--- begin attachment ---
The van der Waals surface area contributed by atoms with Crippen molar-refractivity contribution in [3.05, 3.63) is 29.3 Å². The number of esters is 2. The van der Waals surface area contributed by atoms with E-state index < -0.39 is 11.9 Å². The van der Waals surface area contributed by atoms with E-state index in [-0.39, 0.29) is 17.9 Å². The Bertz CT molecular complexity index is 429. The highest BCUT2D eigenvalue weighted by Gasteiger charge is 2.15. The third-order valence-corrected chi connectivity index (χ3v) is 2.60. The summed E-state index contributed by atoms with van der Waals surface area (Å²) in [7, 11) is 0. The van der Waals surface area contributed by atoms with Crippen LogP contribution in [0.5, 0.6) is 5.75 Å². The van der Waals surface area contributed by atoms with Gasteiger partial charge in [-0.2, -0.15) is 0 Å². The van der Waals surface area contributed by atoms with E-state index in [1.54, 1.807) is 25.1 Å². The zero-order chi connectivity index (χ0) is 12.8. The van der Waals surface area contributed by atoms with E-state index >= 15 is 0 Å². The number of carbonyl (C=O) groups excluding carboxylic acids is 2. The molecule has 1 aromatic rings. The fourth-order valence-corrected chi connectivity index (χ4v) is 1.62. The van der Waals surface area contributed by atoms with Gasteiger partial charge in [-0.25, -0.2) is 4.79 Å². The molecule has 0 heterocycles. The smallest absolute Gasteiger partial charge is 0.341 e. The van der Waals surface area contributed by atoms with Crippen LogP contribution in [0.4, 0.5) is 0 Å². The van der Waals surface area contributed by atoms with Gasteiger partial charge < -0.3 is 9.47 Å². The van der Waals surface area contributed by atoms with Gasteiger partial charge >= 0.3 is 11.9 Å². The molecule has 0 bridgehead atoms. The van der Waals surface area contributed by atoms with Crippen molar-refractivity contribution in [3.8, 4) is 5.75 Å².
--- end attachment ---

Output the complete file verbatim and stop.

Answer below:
The van der Waals surface area contributed by atoms with Crippen molar-refractivity contribution in [3.05, 3.63) is 29.3 Å². The number of esters is 2. The van der Waals surface area contributed by atoms with E-state index < -0.39 is 11.9 Å². The van der Waals surface area contributed by atoms with E-state index in [-0.39, 0.29) is 17.9 Å². The Bertz CT molecular complexity index is 429. The highest BCUT2D eigenvalue weighted by Gasteiger charge is 2.15. The third-order valence-corrected chi connectivity index (χ3v) is 2.60. The summed E-state index contributed by atoms with van der Waals surface area (Å²) in [7, 11) is 0. The van der Waals surface area contributed by atoms with Crippen LogP contribution in [0.5, 0.6) is 5.75 Å². The van der Waals surface area contributed by atoms with Gasteiger partial charge in [-0.2, -0.15) is 0 Å². The van der Waals surface area contributed by atoms with E-state index in [1.54, 1.807) is 25.1 Å². The zero-order chi connectivity index (χ0) is 12.8. The van der Waals surface area contributed by atoms with E-state index >= 15 is 0 Å². The number of carbonyl (C=O) groups excluding carboxylic acids is 2. The molecule has 1 aromatic rings. The fourth-order valence-corrected chi connectivity index (χ4v) is 1.62. The van der Waals surface area contributed by atoms with Gasteiger partial charge in [-0.25, -0.2) is 4.79 Å². The molecule has 0 heterocycles. The smallest absolute Gasteiger partial charge is 0.341 e. The van der Waals surface area contributed by atoms with Crippen LogP contribution in [0.4, 0.5) is 0 Å². The van der Waals surface area contributed by atoms with Gasteiger partial charge < -0.3 is 9.47 Å². The van der Waals surface area contributed by atoms with Gasteiger partial charge >= 0.3 is 11.9 Å². The molecule has 0 bridgehead atoms. The van der Waals surface area contributed by atoms with Crippen molar-refractivity contribution in [3.8, 4) is 5.75 Å².